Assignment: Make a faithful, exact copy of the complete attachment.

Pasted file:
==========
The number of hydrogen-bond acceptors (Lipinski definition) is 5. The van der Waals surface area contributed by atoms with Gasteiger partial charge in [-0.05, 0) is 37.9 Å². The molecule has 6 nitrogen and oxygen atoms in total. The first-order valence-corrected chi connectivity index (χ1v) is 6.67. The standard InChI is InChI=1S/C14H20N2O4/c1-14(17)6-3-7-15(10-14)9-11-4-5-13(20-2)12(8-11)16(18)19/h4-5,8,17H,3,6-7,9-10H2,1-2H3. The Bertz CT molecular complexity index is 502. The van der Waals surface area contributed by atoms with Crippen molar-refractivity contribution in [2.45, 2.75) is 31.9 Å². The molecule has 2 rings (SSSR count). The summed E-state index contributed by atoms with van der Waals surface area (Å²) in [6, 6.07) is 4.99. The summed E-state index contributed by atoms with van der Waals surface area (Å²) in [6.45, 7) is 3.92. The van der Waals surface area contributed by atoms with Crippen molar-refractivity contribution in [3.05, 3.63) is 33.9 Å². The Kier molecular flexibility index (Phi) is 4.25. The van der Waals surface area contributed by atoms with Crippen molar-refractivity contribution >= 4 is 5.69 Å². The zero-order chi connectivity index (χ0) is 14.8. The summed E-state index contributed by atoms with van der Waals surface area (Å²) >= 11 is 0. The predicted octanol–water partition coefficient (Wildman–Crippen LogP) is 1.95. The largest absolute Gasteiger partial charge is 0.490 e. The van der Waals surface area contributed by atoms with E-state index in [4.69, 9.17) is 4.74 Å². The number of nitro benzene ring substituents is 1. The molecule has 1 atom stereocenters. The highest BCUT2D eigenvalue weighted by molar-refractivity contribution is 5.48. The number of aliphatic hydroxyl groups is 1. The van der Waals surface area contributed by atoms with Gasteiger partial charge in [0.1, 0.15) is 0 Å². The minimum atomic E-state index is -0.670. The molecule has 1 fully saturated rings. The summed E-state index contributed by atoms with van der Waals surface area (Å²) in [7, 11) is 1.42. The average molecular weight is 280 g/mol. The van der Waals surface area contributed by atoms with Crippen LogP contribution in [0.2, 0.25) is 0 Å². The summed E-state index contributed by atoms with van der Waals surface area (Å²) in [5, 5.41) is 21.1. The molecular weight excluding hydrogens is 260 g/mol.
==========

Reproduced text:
The number of hydrogen-bond acceptors (Lipinski definition) is 5. The van der Waals surface area contributed by atoms with Gasteiger partial charge in [-0.05, 0) is 37.9 Å². The molecule has 6 nitrogen and oxygen atoms in total. The first-order valence-corrected chi connectivity index (χ1v) is 6.67. The standard InChI is InChI=1S/C14H20N2O4/c1-14(17)6-3-7-15(10-14)9-11-4-5-13(20-2)12(8-11)16(18)19/h4-5,8,17H,3,6-7,9-10H2,1-2H3. The Bertz CT molecular complexity index is 502. The van der Waals surface area contributed by atoms with Crippen molar-refractivity contribution in [2.45, 2.75) is 31.9 Å². The molecule has 2 rings (SSSR count). The summed E-state index contributed by atoms with van der Waals surface area (Å²) in [6, 6.07) is 4.99. The summed E-state index contributed by atoms with van der Waals surface area (Å²) in [6.45, 7) is 3.92. The van der Waals surface area contributed by atoms with Crippen molar-refractivity contribution in [3.05, 3.63) is 33.9 Å². The Kier molecular flexibility index (Phi) is 4.25. The van der Waals surface area contributed by atoms with Crippen molar-refractivity contribution >= 4 is 5.69 Å². The zero-order chi connectivity index (χ0) is 14.8. The summed E-state index contributed by atoms with van der Waals surface area (Å²) >= 11 is 0. The predicted octanol–water partition coefficient (Wildman–Crippen LogP) is 1.95. The largest absolute Gasteiger partial charge is 0.490 e. The van der Waals surface area contributed by atoms with E-state index in [4.69, 9.17) is 4.74 Å². The number of nitro benzene ring substituents is 1. The molecule has 1 atom stereocenters. The highest BCUT2D eigenvalue weighted by molar-refractivity contribution is 5.48. The number of aliphatic hydroxyl groups is 1. The van der Waals surface area contributed by atoms with Gasteiger partial charge in [0.1, 0.15) is 0 Å². The minimum atomic E-state index is -0.670. The molecule has 1 fully saturated rings. The summed E-state index contributed by atoms with van der Waals surface area (Å²) in [7, 11) is 1.42. The average molecular weight is 280 g/mol. The van der Waals surface area contributed by atoms with Crippen LogP contribution in [0.2, 0.25) is 0 Å². The summed E-state index contributed by atoms with van der Waals surface area (Å²) in [5, 5.41) is 21.1. The molecular weight excluding hydrogens is 260 g/mol.